Too Many Good Dogs—& yeah, you DO want a show dog…

purebred Puli in cords.  you don't see them in pet shops. the breeders tend to be careful who they sell breedable dogs to.

purebred Puli in cords. you don’t see them in pet shops. the breeders tend to be careful who they sell breedable dogs to.


Last year, one of my old dogs died.  An opportunity to make a good choice in  adding another pet. While I feel bad for the many dogs in shelters, there were no Whippets in area rescues or shelters.    That’s what i wanted:  a dog to possibly fun race, do lure coursing, obedeince, rally.  A QUIET dog  who shed little.  I  knew exactly  what I wanted. Using my network, I located a breeder—a hobby breeder—who  is known for taking back dogs when owners don’t want them. In reality, most  Whippet breeders do this if they know a dog they bred becomes displaced, but Linda Larsen makes a special request, and has buyers sign a contract.   She often buys the dog back.

Dash  was returned because he chased the cat.  We  drove out to  nowhere (Rochelle, Illinois) to see him.   He and my other  Whippet, Bebop, seemed ok with each other, and after I returned from a brief trip, I returned for  Dash.  I always thought he was too tall to race (we measure dogs before every race, because the whole point is to breed good race dogs, and that they be uniform), so I didn’t  really think about it.  An opportunity came for a field trial (he ended up getting his preliminary title of Junior Courser, then Qualified Courser) and I decided to measure him at home with a yardstick and a comb—and he seemed  to not be oversize to me. So, I  called Linda, ans she said, “Oh, he will measure in, for sure!”

Yes, he has now measured in several times, I have no fear of driving 100 miles and being disqualified  for measuring out.  That said, why was he sold as a pet?  There are not enough people who want to show a dog in conformation.

As a groomer, I see dogs like this  virtually every day.  Mostly the popular breeds, of course, but dogs that would be show dogs if the breeders could have found  owners so inclined.  Yes, it’s expensive to show a dog between entry fees and  gas, and sometimes staying over in a hotel.  The thing is, if you saw dogs of your breed, chances are, even if they were  pet quality dogs with conformation faults, you  got a general idea of size, coat, shape, and personality.  Except for the breeds that are bred to be deformed (all the bracheocephalics:  Bulldogs, Pugs,  Frenchies, Bostons, Daschshunds), if you are getting a show dog, you are getting a  sound dog:  a dog bred to do what he was originated to do, and generally healthier than any designer dog.  I don’t know where the prejudice started  that show dogs aren’t good pets.  Most show dogs ARE pets!  They  just work, and are trained by their owners  to behave.

Why would anyone take a chance on any dog—particularly a puppy bred for the market—for money alone, when you  can get a dog bred for the betterment of the breed…especially if you are attracted to that breed?  Why would you go on Craigslist, Ebay, or another website & just throw a dart at anyone posting, trusting them to act with integrity.  I see so many unhealthy purebred dogs, mostly merles (in color), deaf, sometimes blind, bred for the market  by  what we call backyard breeders. some even proud that their puppies have blue eyes!.  Why are people so trusting of these people who are just breeding for profit?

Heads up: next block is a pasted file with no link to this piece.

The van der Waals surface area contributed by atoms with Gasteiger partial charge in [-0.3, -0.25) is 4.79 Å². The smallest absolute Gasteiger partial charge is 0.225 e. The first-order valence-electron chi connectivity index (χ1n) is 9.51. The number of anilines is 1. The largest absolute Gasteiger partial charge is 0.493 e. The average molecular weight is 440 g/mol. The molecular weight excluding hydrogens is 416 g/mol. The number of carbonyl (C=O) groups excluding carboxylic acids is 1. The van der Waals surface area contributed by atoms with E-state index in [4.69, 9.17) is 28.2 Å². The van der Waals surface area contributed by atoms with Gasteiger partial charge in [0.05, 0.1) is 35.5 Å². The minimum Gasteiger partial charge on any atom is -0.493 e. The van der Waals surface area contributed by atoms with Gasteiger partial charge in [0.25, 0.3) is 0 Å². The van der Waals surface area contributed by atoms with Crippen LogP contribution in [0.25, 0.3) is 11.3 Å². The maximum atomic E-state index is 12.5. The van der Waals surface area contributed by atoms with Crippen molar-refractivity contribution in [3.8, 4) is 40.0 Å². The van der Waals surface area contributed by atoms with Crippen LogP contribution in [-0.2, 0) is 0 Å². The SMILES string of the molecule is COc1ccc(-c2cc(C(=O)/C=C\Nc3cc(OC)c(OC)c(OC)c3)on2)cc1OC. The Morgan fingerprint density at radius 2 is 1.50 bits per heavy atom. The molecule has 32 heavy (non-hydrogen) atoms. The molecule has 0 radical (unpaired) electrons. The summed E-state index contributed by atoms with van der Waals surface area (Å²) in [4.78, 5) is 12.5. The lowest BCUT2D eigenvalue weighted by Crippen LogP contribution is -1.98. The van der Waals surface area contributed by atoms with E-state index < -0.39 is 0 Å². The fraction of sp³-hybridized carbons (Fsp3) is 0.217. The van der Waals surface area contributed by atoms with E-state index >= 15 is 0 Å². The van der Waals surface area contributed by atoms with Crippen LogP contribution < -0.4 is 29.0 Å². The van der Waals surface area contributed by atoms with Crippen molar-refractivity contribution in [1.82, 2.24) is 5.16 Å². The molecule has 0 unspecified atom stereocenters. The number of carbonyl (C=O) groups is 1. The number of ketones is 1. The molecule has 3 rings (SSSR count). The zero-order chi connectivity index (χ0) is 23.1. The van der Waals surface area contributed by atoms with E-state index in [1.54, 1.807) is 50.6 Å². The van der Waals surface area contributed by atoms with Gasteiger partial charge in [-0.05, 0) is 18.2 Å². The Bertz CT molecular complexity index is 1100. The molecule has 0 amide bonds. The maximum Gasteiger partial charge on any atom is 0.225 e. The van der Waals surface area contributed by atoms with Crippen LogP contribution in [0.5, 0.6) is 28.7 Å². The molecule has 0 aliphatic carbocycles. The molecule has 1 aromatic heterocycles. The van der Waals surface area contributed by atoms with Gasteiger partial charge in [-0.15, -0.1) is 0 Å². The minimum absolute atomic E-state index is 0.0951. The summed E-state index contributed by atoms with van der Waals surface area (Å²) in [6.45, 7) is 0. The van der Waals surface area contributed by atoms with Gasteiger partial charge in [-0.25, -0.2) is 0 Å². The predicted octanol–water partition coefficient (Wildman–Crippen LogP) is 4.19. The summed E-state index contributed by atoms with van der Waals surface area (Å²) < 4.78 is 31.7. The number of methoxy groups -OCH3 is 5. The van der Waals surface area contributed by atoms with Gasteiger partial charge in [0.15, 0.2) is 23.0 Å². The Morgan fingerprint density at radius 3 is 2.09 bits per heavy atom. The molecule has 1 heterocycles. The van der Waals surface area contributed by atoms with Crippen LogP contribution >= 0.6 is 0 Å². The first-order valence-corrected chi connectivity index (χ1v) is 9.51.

You need to know  that  the dogs that hobby breeders keep are  often a dog kept as a show prospect that either grew too large, or not large enough, or developed a bad bite or front—BUT—the breeder worked with this dog. she groomed and trained this dog.  the breeder cared about this dog.  So, why isn’t the breeder  marketing this dog?  Or the retired show dog?  She cares too much about the dog, and  wants YOU  to do the research and  really seek out the dog!

Yes, I reel really really bad for the many dogs—particularly the Pit Bulls, but all the dogs bred by the slick  morons and thugs looking for ‘xtra income’.  & if you  have tons of money and don’t mind taking the gamble, and aren’t particular about  size, temperament, personality. or the dog’s general health, go for it, Many shelters and rescues do an excellent job of evaluating  abandonded dogs so they can find good homes for them,.  However, we have found that for every one of those, there are five who  just want to save dogs and don’t  do any evaluation.  Plus, that  dog may end up costing more than a retired show dog, or the dog that didn’t make it to show.  Be skeptical.

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3 Responses to “Too Many Good Dogs—& yeah, you DO want a show dog…”

  1. Julia Bentley Says:

    Good article, except I object to the categorization of all brachycephalic breeds as not sound. Yes, some breeds and breeders go to unhealthy extremes, but not all. The majority of Boxer breeders I know aim for a balanced nose length that fits the original purpose of the breed and allows for reasonable breathing & thermoregulation. (Actually, ACK CHF just published a study that showed body condition was an important factor, moreso than breed type.)

  2. cottonthemaltese Says:

    A slick argument – but one sided at best. What about the German Shepard show dog VS the German Shepard working dog?

    • disparateinterests Says:

      What about GSD? What about a lot of breeds. Still, there are people who breed for both conformation and performance—and want a sound dog. Unfortunately, it is still ‘buyer beware’, and I will not defend any of the bracheocephalics. Nor can I defend breeders who don’t think what we know to be genetic defects claiming they are not. There are unreputable people breeding every breed.

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